Government has budgeted K60 billion for construction of members of Parliament (MPs) houses despite the project, which President Lazarus Chakwera unveiled two years ago, generating widespread opposition, it has emerged.
The budget has been outlined in the 2022 Public Sector Investment Programme (Psip), a budgetary document that outlines all planned development projects.
At that amount, it means each house will cost taxpayers around K311 million, which is five times more than the cost of a modern three-bedroom self-contained town house which, on average, costs K60 million in Lilongwe, as per Nation on Sunday research.
“The project will construct houses and offices for parliamentarians in all the 193 constituencies. The houses will be occupied by the incumbent member of Parliament at the respective constituencies,” reads the Psip.
The Ministry of Finance has not outlined how it will fund the construction of the houses which have been categorised under pipeline project and was projected to start in January, 2022, according to the document.
“Pipeline Projects are projects that have been appraised and approved through the Psip process but have not secured funding,” the document says.
Meanwhile, government has also allocated K1.7 billion in Psip towards construction of houses for the Speaker of the National Assembly, two deputies and the leader of opposition.
Asked when the project is expected to roll out, Minister of Lands Sam Kawale said there was no timeline yet. He asked for time to do some research when we asked for justification for the budget.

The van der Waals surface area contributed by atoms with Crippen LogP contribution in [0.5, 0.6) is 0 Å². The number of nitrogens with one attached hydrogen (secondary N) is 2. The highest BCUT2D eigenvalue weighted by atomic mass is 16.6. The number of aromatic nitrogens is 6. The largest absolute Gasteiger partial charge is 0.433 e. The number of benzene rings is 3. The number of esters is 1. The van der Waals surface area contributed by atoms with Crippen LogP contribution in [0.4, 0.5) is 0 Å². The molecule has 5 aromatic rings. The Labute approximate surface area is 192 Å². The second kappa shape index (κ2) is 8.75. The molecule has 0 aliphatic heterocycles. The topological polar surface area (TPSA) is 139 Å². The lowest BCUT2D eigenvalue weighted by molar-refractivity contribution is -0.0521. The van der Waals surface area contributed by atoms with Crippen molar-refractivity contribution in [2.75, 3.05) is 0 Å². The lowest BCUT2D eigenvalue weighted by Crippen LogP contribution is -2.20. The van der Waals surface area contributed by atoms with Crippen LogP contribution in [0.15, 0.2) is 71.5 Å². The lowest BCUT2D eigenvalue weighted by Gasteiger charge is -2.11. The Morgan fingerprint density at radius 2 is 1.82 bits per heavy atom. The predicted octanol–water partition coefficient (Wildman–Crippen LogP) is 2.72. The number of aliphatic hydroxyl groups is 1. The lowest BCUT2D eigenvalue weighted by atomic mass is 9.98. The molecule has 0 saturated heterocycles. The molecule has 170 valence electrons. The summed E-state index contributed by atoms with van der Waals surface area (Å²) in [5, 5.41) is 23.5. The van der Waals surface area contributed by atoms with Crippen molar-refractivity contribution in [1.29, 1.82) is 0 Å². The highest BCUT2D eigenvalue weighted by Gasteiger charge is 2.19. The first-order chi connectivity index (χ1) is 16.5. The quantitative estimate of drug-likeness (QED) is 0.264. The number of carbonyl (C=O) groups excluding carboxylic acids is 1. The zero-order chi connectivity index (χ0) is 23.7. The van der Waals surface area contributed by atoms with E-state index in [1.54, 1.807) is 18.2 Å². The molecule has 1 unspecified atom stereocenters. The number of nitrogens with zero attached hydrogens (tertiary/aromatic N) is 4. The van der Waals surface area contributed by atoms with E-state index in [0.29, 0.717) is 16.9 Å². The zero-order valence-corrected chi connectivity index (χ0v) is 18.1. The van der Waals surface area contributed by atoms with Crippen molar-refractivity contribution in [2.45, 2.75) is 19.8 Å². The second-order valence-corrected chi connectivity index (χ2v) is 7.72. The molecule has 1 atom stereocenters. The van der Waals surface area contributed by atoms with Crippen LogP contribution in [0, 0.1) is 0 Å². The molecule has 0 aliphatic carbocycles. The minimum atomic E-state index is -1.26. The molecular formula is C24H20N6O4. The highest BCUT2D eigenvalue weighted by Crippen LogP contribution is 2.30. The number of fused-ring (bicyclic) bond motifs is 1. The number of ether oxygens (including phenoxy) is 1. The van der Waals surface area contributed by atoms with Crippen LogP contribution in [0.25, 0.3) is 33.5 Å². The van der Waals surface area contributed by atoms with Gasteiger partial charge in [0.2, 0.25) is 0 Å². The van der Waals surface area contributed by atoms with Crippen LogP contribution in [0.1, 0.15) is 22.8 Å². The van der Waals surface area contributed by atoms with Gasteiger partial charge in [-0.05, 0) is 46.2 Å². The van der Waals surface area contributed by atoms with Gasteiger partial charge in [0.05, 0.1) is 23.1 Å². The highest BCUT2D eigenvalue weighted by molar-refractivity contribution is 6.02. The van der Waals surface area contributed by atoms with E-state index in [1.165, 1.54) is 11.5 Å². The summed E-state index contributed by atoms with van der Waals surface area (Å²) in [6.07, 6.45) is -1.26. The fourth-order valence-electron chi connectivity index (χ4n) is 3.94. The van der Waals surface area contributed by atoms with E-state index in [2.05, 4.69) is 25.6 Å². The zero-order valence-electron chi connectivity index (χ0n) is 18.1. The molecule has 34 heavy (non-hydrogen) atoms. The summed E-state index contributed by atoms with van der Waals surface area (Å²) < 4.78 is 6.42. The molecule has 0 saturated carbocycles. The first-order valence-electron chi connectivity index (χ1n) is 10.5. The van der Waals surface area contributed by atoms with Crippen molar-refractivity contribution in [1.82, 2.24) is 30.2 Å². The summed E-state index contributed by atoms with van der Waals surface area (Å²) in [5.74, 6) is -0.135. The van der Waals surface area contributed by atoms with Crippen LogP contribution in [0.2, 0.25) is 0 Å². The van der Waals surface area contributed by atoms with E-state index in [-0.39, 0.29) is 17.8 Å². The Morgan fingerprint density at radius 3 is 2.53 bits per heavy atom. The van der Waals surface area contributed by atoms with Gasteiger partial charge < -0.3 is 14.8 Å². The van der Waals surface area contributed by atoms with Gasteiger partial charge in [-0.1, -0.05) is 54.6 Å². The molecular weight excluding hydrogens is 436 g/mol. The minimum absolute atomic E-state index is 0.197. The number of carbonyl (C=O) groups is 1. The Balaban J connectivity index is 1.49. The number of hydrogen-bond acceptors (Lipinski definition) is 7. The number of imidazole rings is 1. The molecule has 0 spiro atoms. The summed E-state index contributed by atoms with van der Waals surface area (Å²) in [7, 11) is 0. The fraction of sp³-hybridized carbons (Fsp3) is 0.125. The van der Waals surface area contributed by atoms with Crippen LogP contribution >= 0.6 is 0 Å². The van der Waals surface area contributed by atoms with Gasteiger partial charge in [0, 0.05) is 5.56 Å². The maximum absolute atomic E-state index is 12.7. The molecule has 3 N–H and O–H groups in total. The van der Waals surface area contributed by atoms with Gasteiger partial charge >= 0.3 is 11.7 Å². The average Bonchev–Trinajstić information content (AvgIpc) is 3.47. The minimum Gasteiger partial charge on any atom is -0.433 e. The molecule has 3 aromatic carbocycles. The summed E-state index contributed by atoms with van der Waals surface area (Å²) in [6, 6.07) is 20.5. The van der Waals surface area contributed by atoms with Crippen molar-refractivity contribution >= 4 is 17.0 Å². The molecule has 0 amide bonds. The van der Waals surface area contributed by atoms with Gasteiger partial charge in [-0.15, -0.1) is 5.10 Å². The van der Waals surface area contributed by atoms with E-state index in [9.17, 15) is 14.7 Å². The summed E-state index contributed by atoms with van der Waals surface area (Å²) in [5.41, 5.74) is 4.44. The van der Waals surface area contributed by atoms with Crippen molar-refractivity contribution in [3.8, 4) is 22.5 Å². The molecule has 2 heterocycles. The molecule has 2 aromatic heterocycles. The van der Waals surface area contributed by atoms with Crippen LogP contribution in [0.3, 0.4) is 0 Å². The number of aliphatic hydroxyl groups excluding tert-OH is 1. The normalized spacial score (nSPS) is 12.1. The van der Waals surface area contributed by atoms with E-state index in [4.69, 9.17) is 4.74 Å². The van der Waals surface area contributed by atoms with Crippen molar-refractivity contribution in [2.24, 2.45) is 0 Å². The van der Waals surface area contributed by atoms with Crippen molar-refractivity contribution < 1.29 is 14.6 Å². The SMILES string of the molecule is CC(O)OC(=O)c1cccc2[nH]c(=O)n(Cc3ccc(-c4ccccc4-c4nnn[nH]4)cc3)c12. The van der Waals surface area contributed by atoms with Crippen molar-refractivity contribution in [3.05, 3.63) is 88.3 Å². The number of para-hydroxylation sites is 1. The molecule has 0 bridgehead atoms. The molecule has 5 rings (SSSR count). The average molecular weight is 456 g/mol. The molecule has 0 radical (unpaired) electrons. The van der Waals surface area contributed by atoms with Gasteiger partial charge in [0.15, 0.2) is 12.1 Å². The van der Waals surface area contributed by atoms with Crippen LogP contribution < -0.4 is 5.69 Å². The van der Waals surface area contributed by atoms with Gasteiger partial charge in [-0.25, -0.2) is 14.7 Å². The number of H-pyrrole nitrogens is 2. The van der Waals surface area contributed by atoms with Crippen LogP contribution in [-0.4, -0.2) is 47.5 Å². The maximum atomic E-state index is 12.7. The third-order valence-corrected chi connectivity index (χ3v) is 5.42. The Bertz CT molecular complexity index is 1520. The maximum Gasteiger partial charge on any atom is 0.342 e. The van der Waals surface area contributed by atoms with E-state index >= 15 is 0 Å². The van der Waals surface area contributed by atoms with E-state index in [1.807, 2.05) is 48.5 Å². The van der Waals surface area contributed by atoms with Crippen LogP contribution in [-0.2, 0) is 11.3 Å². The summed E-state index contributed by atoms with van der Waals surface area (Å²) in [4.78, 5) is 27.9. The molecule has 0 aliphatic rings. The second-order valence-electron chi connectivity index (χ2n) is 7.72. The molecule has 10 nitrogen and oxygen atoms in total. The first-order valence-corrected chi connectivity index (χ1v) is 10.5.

Meanwhile, the Human Rights Defenders Coalition (HRDC) has asked government to shelve the plans, saying the economy is not fit to carry that load.
“With the ailing economy and many challenges facing several sectors including health, government should suspend the programme and channel the resources to other critical areas to uplift the lives of poor Malawians.
“This is the time the Malawi Government should invest in programmes that can turn around the economy,” said HRDC national chairperson Gift Trapence.
Associate Professor of Economics at the Malawi University of Business and Applied Sciences Betchani Tchereni said the project does not make economic sense.
He said he would have preferred that the houses be constructed in Lilongwe where there is Parliament and MPs operate from.
He said: “Where more resources are actually squandered is where the MPs have moved to Lilongwe for a house and committee meetings. We would have rather setup a Parliament village in Lilongwe then in that way we can save a lot of resources.
“The Parliamentarians’ role is to make laws and they do that in Lilongwe and not in their constituencies where they spend less time.”
In his State of the Nation address (Sona) in September 2020, President Chakwera announced the plans to construct the MPs houses.
However, after persistent opposition to justify it, government said it would save the country billions being paid for legislators as housing allowances.
Responding to the Sona then, United Democratic Front (UDF) leader in Parliament Ned Poya has advised the Tonse Alliance administration to prioritise construction of houses for teachers, health workers and security agents rather than MPs houses.